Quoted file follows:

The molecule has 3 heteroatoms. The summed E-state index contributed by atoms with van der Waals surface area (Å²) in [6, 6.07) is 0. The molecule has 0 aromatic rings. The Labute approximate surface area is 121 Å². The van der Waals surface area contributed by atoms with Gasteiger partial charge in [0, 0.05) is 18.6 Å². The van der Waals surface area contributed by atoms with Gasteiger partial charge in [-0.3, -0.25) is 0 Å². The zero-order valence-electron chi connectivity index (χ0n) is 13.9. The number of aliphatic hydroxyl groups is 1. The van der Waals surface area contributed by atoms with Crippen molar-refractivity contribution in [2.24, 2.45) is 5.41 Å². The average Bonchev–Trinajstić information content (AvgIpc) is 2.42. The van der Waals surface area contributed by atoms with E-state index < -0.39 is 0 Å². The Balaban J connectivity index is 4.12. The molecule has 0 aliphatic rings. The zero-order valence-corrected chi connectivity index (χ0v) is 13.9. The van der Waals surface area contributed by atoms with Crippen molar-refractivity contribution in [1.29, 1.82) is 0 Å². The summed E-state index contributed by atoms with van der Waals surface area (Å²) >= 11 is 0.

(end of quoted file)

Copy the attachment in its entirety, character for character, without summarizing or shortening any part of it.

The molecule has 3 heteroatoms. The summed E-state index contributed by atoms with van der Waals surface area (Å²) in [6, 6.07) is 0. The molecule has 0 aromatic rings. The Labute approximate surface area is 121 Å². The van der Waals surface area contributed by atoms with Gasteiger partial charge in [0, 0.05) is 18.6 Å². The van der Waals surface area contributed by atoms with Gasteiger partial charge in [-0.3, -0.25) is 0 Å². The zero-order valence-electron chi connectivity index (χ0n) is 13.9. The number of aliphatic hydroxyl groups is 1. The van der Waals surface area contributed by atoms with Crippen molar-refractivity contribution in [2.24, 2.45) is 5.41 Å². The average Bonchev–Trinajstić information content (AvgIpc) is 2.42. The van der Waals surface area contributed by atoms with E-state index < -0.39 is 0 Å². The Balaban J connectivity index is 4.12. The molecule has 0 aliphatic rings. The zero-order valence-corrected chi connectivity index (χ0v) is 13.9. The van der Waals surface area contributed by atoms with Crippen molar-refractivity contribution in [1.29, 1.82) is 0 Å². The summed E-state index contributed by atoms with van der Waals surface area (Å²) >= 11 is 0.